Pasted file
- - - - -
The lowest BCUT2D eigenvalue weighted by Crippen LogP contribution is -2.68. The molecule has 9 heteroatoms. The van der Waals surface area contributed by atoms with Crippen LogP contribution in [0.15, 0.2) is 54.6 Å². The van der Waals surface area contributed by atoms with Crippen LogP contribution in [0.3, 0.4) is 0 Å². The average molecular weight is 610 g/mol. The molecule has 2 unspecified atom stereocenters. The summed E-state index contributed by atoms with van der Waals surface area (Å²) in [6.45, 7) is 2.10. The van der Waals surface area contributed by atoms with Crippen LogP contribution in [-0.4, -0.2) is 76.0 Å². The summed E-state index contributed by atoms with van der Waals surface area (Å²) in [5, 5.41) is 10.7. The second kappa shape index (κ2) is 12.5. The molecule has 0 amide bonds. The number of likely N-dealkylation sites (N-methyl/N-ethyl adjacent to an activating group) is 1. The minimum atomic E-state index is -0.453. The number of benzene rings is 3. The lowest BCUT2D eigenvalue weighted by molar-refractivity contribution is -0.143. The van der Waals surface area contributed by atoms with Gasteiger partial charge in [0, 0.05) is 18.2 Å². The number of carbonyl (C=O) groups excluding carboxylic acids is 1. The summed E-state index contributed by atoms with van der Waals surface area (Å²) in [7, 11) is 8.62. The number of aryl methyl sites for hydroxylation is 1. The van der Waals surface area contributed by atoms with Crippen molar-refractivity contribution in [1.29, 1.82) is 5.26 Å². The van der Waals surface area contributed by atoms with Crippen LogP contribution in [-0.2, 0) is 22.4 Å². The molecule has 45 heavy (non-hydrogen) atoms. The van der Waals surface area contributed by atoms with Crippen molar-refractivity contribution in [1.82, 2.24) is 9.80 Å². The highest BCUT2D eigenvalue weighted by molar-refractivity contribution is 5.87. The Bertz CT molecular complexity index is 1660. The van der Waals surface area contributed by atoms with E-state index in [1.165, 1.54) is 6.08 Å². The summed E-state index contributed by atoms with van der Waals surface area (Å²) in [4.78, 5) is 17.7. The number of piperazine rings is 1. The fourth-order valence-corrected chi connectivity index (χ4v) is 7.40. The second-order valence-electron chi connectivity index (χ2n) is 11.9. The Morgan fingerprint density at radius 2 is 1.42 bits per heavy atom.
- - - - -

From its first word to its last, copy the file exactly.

The lowest BCUT2D eigenvalue weighted by Crippen LogP contribution is -2.68. The molecule has 9 heteroatoms. The van der Waals surface area contributed by atoms with Crippen LogP contribution in [0.15, 0.2) is 54.6 Å². The van der Waals surface area contributed by atoms with Crippen LogP contribution in [0.3, 0.4) is 0 Å². The average molecular weight is 610 g/mol. The molecule has 2 unspecified atom stereocenters. The summed E-state index contributed by atoms with van der Waals surface area (Å²) in [6.45, 7) is 2.10. The van der Waals surface area contributed by atoms with Crippen LogP contribution in [-0.4, -0.2) is 76.0 Å². The summed E-state index contributed by atoms with van der Waals surface area (Å²) in [5, 5.41) is 10.7. The second kappa shape index (κ2) is 12.5. The molecule has 0 amide bonds. The number of likely N-dealkylation sites (N-methyl/N-ethyl adjacent to an activating group) is 1. The minimum atomic E-state index is -0.453. The number of benzene rings is 3. The lowest BCUT2D eigenvalue weighted by molar-refractivity contribution is -0.143. The van der Waals surface area contributed by atoms with Gasteiger partial charge in [0, 0.05) is 18.2 Å². The number of carbonyl (C=O) groups excluding carboxylic acids is 1. The summed E-state index contributed by atoms with van der Waals surface area (Å²) in [7, 11) is 8.62. The number of aryl methyl sites for hydroxylation is 1. The van der Waals surface area contributed by atoms with Crippen molar-refractivity contribution in [1.29, 1.82) is 5.26 Å². The van der Waals surface area contributed by atoms with Crippen LogP contribution in [-0.2, 0) is 22.4 Å². The molecule has 45 heavy (non-hydrogen) atoms. The van der Waals surface area contributed by atoms with Crippen molar-refractivity contribution in [1.82, 2.24) is 9.80 Å². The highest BCUT2D eigenvalue weighted by molar-refractivity contribution is 5.87. The Bertz CT molecular complexity index is 1660. The van der Waals surface area contributed by atoms with E-state index in [1.165, 1.54) is 6.08 Å². The summed E-state index contributed by atoms with van der Waals surface area (Å²) in [4.78, 5) is 17.7. The number of piperazine rings is 1. The fourth-order valence-corrected chi connectivity index (χ4v) is 7.40. The second-order valence-electron chi connectivity index (χ2n) is 11.9. The Morgan fingerprint density at radius 2 is 1.42 bits per heavy atom.